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Bryce Harper talks about his argument with Angel Hernandez and more

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HOUSTON — A day later, Bryce Harper was frank.

He discussed his argument with home plate umpire Angel Hernandez from Wednesday night, addressed the idea that he is frustrated by second-half numbers that are vastly different from his first and discussed a defensive miscue that his manager took as a sign that he was carrying his emotions to the field and decided to give him a day off.

“I’m not frustrated at all,” Harper said. “Not at all. I think I’ve been having good at-bats, and the only thing I think I’m frustrated about is (letting down) the 24 guys in my clubhouse. Going into those at-bats and being in crucial situations and having 3-0, 3-1 counts and trying to battle as best I can and then things happen. I could care less about my numbers, I could care less about anything like that as long as we’re in first place.”

Harper declined to address the idea that, just as manager Davey Johnson has said he gets pitched tougher than almost anyone else in the Nationals’ lineup, umpires might be calling his at-bats differently because of his age or his status.

“I’m not going to say that,” he said. “I think I’m just trying to battle as best I can. I’ll let everybody else talk about it.”

But he did discuss the confounding issue he’s had with trying to balance the strike zone as he sees it and the way his at-bats have gone, especially in the second half of the season.

“When they know they’re going to get two, three inches off the plate it’s good to pitch like that,” Harper said of pitchers not giving him much to hit. “And if I’m the catcher I’m calling that. You’ve got a lot of veteran guys that have been catching, especially in our division, and you’ve got guys who know how to call pitches. If they call a pitch two, three inches off they’re going to go there again. If I’m catching I’m doing the same thing.

“I just try to adjust to that as much as I can. I’m not going to change my zone or anything. It’s going to suck if you strike out with three runners on in a 3-2 ballgame, it’s just something you’ve got to battle with and you just try to take it with a grain of salt.”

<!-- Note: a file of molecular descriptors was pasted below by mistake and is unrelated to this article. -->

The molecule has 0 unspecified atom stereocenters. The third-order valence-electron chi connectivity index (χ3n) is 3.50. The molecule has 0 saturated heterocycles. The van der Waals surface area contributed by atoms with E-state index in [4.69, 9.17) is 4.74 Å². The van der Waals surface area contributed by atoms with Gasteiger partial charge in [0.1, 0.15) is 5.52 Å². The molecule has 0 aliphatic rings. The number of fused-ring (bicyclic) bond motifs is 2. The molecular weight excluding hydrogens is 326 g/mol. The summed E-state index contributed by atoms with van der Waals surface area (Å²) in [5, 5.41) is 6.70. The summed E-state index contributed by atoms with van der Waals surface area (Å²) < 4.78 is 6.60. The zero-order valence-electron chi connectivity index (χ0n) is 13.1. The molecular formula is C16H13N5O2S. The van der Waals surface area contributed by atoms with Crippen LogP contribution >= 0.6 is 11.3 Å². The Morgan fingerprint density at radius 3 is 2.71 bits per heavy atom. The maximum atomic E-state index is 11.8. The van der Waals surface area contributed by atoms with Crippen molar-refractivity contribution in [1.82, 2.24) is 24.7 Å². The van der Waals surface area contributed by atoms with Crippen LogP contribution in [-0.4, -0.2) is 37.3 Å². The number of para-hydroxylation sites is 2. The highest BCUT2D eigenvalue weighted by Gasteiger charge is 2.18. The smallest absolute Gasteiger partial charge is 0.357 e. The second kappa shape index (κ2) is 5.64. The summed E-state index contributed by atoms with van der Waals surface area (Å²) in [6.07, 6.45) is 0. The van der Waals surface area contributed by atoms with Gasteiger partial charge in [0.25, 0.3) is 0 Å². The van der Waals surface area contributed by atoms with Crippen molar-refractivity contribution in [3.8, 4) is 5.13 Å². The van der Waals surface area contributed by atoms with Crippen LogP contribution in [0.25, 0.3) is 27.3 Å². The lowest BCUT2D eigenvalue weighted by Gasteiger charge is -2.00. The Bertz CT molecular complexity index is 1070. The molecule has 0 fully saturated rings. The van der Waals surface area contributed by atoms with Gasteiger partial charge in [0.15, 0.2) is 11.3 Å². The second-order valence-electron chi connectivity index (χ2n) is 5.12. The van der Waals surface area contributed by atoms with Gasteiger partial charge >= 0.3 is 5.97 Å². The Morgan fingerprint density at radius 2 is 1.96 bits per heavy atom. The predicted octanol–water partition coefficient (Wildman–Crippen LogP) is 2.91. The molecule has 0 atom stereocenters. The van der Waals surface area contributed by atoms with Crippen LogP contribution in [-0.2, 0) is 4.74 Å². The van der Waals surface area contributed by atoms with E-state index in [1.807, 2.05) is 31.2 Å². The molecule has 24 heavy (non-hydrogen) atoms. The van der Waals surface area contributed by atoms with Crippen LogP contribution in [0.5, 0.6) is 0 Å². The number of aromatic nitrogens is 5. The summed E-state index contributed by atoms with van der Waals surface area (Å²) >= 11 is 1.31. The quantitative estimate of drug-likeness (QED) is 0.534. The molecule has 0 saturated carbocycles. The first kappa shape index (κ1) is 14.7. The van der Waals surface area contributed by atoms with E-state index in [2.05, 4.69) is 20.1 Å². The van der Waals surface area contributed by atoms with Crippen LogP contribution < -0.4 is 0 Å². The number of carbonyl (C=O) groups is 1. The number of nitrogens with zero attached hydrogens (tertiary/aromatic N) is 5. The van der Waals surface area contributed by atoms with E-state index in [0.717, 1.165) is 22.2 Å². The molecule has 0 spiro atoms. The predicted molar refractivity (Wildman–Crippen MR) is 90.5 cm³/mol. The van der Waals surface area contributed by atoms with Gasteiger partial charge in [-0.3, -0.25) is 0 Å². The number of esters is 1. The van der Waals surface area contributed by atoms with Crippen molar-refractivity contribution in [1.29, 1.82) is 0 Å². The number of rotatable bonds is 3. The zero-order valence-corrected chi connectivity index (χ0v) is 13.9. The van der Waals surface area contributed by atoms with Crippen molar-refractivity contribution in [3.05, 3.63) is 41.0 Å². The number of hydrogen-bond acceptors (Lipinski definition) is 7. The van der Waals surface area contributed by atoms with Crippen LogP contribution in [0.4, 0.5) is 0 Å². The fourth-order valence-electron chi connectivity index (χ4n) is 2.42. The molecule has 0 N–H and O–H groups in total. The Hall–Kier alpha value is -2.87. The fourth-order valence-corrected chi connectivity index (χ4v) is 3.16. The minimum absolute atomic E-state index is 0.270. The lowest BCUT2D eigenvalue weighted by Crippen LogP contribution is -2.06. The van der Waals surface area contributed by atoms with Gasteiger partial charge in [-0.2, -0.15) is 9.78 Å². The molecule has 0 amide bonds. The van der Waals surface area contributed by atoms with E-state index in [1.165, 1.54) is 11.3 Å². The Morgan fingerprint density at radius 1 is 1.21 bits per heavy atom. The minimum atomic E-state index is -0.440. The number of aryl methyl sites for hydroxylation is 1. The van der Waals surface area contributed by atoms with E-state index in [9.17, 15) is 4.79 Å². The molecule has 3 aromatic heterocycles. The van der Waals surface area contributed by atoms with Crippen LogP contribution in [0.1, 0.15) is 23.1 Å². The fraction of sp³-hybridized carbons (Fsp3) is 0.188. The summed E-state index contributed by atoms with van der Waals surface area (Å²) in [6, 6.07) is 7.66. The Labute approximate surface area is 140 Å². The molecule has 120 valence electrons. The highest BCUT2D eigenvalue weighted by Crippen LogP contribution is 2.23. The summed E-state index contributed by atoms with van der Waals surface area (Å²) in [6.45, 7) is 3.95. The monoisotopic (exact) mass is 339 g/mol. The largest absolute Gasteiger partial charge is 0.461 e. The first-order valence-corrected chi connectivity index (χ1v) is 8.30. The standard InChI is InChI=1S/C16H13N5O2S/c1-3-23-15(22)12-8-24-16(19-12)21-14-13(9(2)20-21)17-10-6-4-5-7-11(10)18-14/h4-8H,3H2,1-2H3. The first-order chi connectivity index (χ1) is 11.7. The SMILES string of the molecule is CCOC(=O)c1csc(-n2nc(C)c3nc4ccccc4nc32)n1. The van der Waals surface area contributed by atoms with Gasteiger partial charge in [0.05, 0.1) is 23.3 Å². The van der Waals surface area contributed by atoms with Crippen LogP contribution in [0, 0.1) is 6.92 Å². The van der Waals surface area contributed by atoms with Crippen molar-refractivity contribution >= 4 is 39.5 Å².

Harper went on to say that he’s going to continue to stick with his plan at the plate and his approach as best he can.

“Against (Armando Galarraga) there was a pitch in a 2-1 count there called and I said ‘OK, that’s fine 2-1, I’m still ahead in the count.’” Harper said. “I look at that. If I’m still ahead in the count, it’s fine. I hit with two strikes, but when you have a to chase a 2-1 fastball two inches off? It’s not fun, especially when you could be 3-1 and be ahead in the count even more.

“Just try to really not expand your zone. With me, it’s either I’m trying to swing at every single pitch or I’m not. When he’s calling something that you don’t think is a strike you’ve got to battle with it, do the best you can. That’s his zone. You’ve got to deal with that that night. All these umpires, they’re human beings too. They make mistakes. Everybody does in this world. That’s their zone you’ve got to battle with that zone.”

A few Nationals veterans said they’d all been in the position Harper was on Wednesday night and understood the frustration that might have boiled over, but most also acknowledged that there’s rarely a positive that comes from arguing with an umpire, especially a veteran one like Hernandez who is routinely voted in anonymous players polls as one of the worst umpires in the major leagues.

Hernandez told a pool reporter Wednesday night that he called the pitches, which did appear to be low and outside the zone, the way he’d have called them on any player. The fact that it was Harper at the plate had nothing to do with it. He also said he was never close to tossing the 19-year-old, though he allowed Harper to air his feelings for quite some time. 

Nationals manager Davey Johnson generally encourages his players not to expand their strike zone, but he did allow that part of learning the league is learning the umpires and knowing what could be a strike with one and not with another.

“There’s a right way and a wrong way to deal with when somebody missed a pitch,” Johnson said. “What we were seeing there is, his emotions were a little strong and everything little thing is magnified in his eyes. You got to drop it. You got to take a little different approach. I’ve learned over the years, yelling at umpires and arguing with them a whole lot doesn’t do a lot of good. It may look good on TV or something. It doesn’t really do anything for your cause.

“Umpires have different zones. All umpires have all kind of different zones. One of the things where experience helps you up here, is you know which umpires do, and you expand your zone.”

Harper said Johnson did not talk to him about getting Thursday’s finale with the Astros off and that he’d be ready to pinch hit if necessary. He acknowledged that his errant throw in the ninth inning was a mental mistake and “right when I let it go I went ‘Crap, I should have thrown it to second base.’ But it’s something you learn from and you don’t do it again.” 

“If he wants to give me the day he gives me the day but I want to play everyday,” Harper said. “I’m not frustrated at all, I haven’t been frustrated all year. The only thing I’m frustrated about is the other 24 guys I let down.”

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About the Author
Amanda Comak

Amanda Comak

Amanda Comak covers the Washington Nationals and comes to The Washington Times from the Cape Cod Times and after stints with MLB.com and the Amsterdam (N.Y.) Recorder. A Massachusetts native and 2008 graduate of Boston University, Amanda can be reached at acomak@washingtontimes.com and you can follow her on Twitter @acomak.

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